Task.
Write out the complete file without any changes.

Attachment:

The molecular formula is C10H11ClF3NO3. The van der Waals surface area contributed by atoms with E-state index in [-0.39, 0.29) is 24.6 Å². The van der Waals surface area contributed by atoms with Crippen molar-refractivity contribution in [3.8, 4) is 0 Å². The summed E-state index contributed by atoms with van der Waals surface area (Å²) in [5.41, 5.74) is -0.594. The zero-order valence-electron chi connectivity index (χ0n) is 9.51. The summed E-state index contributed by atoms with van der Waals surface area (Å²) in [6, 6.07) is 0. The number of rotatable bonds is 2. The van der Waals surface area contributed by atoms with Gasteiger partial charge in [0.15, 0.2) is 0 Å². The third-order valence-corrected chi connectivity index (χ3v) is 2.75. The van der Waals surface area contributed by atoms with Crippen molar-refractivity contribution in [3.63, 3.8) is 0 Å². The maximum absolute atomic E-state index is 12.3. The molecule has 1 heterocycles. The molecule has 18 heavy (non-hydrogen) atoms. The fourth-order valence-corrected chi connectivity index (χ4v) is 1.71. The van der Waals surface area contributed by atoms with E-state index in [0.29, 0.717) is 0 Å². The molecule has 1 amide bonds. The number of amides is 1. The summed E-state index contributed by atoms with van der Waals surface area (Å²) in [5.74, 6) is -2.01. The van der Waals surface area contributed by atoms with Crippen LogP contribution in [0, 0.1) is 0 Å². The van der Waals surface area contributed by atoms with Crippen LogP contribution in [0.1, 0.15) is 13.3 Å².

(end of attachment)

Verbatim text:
The molecular formula is C10H11ClF3NO3. The van der Waals surface area contributed by atoms with E-state index in [-0.39, 0.29) is 24.6 Å². The van der Waals surface area contributed by atoms with Crippen molar-refractivity contribution in [3.8, 4) is 0 Å². The summed E-state index contributed by atoms with van der Waals surface area (Å²) in [5.41, 5.74) is -0.594. The zero-order valence-electron chi connectivity index (χ0n) is 9.51. The summed E-state index contributed by atoms with van der Waals surface area (Å²) in [6, 6.07) is 0. The number of rotatable bonds is 2. The van der Waals surface area contributed by atoms with Gasteiger partial charge in [0.15, 0.2) is 0 Å². The third-order valence-corrected chi connectivity index (χ3v) is 2.75. The van der Waals surface area contributed by atoms with Crippen molar-refractivity contribution in [3.63, 3.8) is 0 Å². The maximum absolute atomic E-state index is 12.3. The molecule has 1 heterocycles. The molecule has 18 heavy (non-hydrogen) atoms. The fourth-order valence-corrected chi connectivity index (χ4v) is 1.71. The van der Waals surface area contributed by atoms with E-state index in [0.29, 0.717) is 0 Å². The molecule has 1 amide bonds. The number of amides is 1. The summed E-state index contributed by atoms with van der Waals surface area (Å²) in [5.74, 6) is -2.01. The van der Waals surface area contributed by atoms with Crippen LogP contribution in [0, 0.1) is 0 Å². The van der Waals surface area contributed by atoms with Crippen LogP contribution in [0.1, 0.15) is 13.3 Å².